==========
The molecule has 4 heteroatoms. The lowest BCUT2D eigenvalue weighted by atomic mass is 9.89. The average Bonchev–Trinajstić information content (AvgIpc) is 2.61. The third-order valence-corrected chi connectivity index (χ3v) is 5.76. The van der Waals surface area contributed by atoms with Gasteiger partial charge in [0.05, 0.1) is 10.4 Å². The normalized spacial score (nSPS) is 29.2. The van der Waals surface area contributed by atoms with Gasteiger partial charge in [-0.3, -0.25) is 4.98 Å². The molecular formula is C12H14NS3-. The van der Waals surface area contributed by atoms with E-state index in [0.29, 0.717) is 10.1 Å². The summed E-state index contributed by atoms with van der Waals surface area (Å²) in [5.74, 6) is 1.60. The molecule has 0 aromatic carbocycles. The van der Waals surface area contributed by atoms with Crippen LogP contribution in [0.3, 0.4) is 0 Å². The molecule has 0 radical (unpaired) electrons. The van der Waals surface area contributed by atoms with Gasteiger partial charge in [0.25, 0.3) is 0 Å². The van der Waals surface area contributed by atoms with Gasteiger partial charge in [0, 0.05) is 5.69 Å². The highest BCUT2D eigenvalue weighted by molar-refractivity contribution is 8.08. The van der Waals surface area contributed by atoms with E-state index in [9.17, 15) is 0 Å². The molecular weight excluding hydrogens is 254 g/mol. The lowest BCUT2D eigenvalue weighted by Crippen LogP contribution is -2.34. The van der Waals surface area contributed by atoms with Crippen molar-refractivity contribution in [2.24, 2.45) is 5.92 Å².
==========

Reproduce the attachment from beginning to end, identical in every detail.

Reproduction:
The molecule has 4 heteroatoms. The lowest BCUT2D eigenvalue weighted by atomic mass is 9.89. The average Bonchev–Trinajstić information content (AvgIpc) is 2.61. The third-order valence-corrected chi connectivity index (χ3v) is 5.76. The van der Waals surface area contributed by atoms with Gasteiger partial charge in [0.05, 0.1) is 10.4 Å². The normalized spacial score (nSPS) is 29.2. The van der Waals surface area contributed by atoms with Gasteiger partial charge in [-0.3, -0.25) is 4.98 Å². The molecular formula is C12H14NS3-. The van der Waals surface area contributed by atoms with E-state index in [0.29, 0.717) is 10.1 Å². The summed E-state index contributed by atoms with van der Waals surface area (Å²) in [5.74, 6) is 1.60. The molecule has 0 aromatic carbocycles. The van der Waals surface area contributed by atoms with Crippen LogP contribution in [0.3, 0.4) is 0 Å². The molecule has 0 radical (unpaired) electrons. The van der Waals surface area contributed by atoms with Gasteiger partial charge in [0.25, 0.3) is 0 Å². The van der Waals surface area contributed by atoms with Gasteiger partial charge in [0, 0.05) is 5.69 Å². The highest BCUT2D eigenvalue weighted by molar-refractivity contribution is 8.08. The van der Waals surface area contributed by atoms with E-state index in [9.17, 15) is 0 Å². The molecular weight excluding hydrogens is 254 g/mol. The lowest BCUT2D eigenvalue weighted by Crippen LogP contribution is -2.34. The van der Waals surface area contributed by atoms with Crippen molar-refractivity contribution in [2.24, 2.45) is 5.92 Å².